Shoppers will be able to spend up to £30 when they pay using their contactless card as spending via the technology tripled to £2.32bn in 2014.
The limit per transaction is to be increased from £20 from September, the UK Cards Association has announced. It means shoppers will be able to spend more on smaller-priced goods and at a faster rate due to not having to insert a debit or credit card and enter their pin.
The move follows an upsurge in spending via contactless cards, boosted by Transport for London’s decision to accept contactless payments across its network in September last year.
Shoppers used contactless cards on 319 million occasions in 2014. Since September 41 million of those occasions took place either on either a London bus or tube. The uptake helped more than treble transactions, from payments worth £653m in 2013, to £2.32bn last year.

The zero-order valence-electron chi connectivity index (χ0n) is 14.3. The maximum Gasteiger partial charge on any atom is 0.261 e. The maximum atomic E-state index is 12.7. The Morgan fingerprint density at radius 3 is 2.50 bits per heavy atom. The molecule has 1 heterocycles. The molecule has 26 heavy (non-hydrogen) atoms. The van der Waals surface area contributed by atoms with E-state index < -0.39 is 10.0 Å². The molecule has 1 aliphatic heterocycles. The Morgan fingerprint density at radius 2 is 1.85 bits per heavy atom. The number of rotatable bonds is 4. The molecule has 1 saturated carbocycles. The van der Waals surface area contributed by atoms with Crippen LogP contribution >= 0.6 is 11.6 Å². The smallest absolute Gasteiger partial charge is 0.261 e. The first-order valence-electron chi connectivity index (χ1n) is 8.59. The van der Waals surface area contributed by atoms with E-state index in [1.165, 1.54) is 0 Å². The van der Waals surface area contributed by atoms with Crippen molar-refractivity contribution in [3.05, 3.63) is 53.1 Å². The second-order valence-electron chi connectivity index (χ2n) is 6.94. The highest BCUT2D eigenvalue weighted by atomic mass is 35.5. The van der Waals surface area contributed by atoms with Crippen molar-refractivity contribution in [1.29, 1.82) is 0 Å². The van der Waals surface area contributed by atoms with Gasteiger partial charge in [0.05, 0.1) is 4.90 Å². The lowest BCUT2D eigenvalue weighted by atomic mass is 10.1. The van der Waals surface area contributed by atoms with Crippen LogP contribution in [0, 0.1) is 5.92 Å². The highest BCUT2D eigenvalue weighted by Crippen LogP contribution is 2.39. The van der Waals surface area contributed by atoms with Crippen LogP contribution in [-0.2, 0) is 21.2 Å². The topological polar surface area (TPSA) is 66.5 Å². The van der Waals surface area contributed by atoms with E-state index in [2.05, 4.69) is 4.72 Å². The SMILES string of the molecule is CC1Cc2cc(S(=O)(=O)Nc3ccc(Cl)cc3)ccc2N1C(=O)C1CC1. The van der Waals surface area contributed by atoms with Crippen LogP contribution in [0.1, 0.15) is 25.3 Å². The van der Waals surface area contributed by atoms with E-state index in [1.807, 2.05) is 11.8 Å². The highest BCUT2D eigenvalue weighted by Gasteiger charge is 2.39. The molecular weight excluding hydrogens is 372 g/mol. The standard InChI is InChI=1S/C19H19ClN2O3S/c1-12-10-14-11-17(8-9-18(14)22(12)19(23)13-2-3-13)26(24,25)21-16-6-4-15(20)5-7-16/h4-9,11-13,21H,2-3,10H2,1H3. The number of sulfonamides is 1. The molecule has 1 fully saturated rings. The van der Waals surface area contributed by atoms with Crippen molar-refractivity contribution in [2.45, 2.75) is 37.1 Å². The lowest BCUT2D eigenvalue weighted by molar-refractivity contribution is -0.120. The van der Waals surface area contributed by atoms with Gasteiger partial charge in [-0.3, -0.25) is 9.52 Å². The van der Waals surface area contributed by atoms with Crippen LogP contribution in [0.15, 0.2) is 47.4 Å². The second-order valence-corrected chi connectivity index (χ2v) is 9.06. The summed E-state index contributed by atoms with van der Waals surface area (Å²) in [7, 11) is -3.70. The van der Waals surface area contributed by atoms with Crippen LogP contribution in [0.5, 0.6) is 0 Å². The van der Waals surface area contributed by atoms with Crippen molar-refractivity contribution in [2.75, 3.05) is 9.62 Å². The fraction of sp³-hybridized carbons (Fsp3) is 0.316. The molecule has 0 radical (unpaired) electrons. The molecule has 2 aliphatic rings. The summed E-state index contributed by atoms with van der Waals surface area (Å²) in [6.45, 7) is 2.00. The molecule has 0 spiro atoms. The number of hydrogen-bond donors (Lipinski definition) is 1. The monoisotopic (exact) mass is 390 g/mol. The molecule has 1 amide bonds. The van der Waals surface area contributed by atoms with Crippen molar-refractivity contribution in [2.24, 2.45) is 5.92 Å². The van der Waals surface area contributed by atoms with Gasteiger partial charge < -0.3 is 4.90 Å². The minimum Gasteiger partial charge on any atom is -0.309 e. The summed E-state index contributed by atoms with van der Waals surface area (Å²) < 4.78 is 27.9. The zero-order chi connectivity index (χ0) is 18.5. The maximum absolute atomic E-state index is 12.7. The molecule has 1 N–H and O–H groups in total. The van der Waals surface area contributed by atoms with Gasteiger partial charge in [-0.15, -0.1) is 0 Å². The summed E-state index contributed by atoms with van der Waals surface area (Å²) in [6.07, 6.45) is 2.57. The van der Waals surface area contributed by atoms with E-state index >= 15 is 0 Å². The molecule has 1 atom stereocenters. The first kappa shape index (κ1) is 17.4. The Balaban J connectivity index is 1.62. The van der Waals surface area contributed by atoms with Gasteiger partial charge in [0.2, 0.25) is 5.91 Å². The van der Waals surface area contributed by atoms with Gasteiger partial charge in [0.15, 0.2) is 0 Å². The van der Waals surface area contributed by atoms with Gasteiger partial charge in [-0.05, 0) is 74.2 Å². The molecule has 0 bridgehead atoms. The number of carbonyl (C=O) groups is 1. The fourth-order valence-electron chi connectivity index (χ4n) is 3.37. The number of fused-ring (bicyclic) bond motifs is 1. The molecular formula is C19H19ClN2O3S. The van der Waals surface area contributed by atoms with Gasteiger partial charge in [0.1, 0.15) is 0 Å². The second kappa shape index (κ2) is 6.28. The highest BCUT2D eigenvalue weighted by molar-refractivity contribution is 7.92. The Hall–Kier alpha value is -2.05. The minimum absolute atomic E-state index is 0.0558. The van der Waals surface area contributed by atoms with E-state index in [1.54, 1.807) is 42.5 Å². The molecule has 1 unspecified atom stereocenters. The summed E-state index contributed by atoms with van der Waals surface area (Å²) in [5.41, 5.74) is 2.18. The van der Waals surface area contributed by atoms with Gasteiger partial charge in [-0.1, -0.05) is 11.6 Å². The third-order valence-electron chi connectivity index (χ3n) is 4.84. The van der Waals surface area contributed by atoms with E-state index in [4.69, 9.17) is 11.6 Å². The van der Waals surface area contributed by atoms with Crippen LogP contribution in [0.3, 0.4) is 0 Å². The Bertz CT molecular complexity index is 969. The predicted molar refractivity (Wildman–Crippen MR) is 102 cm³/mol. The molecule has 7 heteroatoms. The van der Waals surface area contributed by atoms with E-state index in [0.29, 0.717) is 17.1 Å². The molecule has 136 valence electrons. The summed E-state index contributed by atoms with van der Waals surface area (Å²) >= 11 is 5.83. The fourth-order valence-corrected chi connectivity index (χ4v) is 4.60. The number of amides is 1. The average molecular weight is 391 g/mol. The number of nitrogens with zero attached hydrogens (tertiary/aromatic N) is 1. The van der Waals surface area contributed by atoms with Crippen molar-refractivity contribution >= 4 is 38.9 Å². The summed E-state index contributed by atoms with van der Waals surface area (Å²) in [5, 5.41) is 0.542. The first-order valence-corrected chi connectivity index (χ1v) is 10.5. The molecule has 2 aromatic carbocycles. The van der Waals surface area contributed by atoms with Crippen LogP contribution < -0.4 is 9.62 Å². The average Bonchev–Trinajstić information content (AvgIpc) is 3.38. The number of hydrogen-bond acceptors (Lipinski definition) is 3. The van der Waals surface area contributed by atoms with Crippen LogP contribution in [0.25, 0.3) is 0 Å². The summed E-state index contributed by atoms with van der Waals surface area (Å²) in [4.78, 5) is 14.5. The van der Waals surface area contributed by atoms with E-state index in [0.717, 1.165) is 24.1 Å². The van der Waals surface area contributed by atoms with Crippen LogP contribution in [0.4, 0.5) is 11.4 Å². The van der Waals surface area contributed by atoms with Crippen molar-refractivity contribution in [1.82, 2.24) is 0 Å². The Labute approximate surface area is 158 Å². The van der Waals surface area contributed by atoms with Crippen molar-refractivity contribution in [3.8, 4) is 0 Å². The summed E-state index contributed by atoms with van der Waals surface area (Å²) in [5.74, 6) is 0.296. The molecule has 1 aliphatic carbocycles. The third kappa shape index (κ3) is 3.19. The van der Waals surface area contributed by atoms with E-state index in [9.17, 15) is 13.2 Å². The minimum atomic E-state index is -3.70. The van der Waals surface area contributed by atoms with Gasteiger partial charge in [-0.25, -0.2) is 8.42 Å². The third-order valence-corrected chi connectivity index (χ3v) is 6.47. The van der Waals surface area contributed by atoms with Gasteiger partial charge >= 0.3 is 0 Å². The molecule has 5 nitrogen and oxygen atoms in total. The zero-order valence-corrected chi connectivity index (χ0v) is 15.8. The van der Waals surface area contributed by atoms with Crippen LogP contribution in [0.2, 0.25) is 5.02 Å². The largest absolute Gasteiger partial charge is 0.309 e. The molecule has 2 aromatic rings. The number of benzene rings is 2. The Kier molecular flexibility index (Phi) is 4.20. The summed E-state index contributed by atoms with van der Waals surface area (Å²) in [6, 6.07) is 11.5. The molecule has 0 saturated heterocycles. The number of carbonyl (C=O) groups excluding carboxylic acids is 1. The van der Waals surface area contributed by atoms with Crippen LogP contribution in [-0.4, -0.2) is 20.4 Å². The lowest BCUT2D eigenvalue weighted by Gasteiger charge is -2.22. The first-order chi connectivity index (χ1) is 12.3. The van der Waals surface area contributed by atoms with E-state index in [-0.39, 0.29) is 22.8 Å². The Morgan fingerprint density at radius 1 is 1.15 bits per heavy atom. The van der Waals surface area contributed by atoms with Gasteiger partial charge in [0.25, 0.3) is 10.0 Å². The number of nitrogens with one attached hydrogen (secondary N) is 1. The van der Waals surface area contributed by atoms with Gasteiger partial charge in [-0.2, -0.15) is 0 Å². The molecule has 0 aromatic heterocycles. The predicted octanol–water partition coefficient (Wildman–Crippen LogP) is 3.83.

Some 58 million contactless cards are currently in circulation, according to the UK Cards Association, 52 per cent more than there were at the end of 2013.
Richard Koch, head of policy at the UK Cards Association, said: “Contactless has now firmly stepped into the mainstream. With usage soaring every month last year, we’ve seen people flocking to contactless payments as they switch away from cash. For retailers, contactless means quicker queues and greater convenience for their customers.”
The average spend in a single contactless transaction is £8.26. The transactions happened at a rate of 10 a second, and peaked at 319 million, a rise from 100 million in 2013.
The findings are the latest indication that the UK is fast becoming a cashless society. Digital transactions are poised to leapfrog cash payments as of March this year, according to a stuffy by The Times. This would see contactless payments hitting £19.6bn compared to £19bn for cash transactions.